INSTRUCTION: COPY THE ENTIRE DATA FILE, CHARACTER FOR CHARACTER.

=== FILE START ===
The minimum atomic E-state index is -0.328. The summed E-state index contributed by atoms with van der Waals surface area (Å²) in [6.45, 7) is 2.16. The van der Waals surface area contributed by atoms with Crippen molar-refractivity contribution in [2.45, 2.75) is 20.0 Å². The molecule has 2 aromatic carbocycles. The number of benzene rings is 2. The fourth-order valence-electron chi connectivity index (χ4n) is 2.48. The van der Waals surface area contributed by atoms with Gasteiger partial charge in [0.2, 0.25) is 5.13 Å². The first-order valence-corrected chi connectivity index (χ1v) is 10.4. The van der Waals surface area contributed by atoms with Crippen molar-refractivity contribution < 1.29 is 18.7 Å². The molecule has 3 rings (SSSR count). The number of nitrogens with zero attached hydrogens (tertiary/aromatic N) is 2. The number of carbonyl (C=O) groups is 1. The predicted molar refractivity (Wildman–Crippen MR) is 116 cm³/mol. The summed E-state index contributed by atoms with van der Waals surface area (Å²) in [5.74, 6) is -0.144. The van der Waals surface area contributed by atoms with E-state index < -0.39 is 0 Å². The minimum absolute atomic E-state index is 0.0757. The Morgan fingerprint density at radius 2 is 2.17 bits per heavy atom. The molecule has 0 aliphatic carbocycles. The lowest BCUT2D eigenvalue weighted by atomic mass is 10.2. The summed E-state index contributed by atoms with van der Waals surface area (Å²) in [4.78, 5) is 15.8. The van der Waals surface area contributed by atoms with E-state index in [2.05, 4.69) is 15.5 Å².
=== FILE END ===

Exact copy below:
The minimum atomic E-state index is -0.328. The summed E-state index contributed by atoms with van der Waals surface area (Å²) in [6.45, 7) is 2.16. The van der Waals surface area contributed by atoms with Crippen molar-refractivity contribution in [2.45, 2.75) is 20.0 Å². The molecule has 2 aromatic carbocycles. The number of benzene rings is 2. The fourth-order valence-electron chi connectivity index (χ4n) is 2.48. The van der Waals surface area contributed by atoms with Gasteiger partial charge in [0.2, 0.25) is 5.13 Å². The first-order valence-corrected chi connectivity index (χ1v) is 10.4. The van der Waals surface area contributed by atoms with Crippen molar-refractivity contribution < 1.29 is 18.7 Å². The molecule has 3 rings (SSSR count). The number of nitrogens with zero attached hydrogens (tertiary/aromatic N) is 2. The number of carbonyl (C=O) groups is 1. The predicted molar refractivity (Wildman–Crippen MR) is 116 cm³/mol. The summed E-state index contributed by atoms with van der Waals surface area (Å²) in [5.74, 6) is -0.144. The van der Waals surface area contributed by atoms with E-state index < -0.39 is 0 Å². The minimum absolute atomic E-state index is 0.0757. The Morgan fingerprint density at radius 2 is 2.17 bits per heavy atom. The molecule has 0 aliphatic carbocycles. The lowest BCUT2D eigenvalue weighted by atomic mass is 10.2. The summed E-state index contributed by atoms with van der Waals surface area (Å²) in [4.78, 5) is 15.8. The van der Waals surface area contributed by atoms with E-state index in [2.05, 4.69) is 15.5 Å².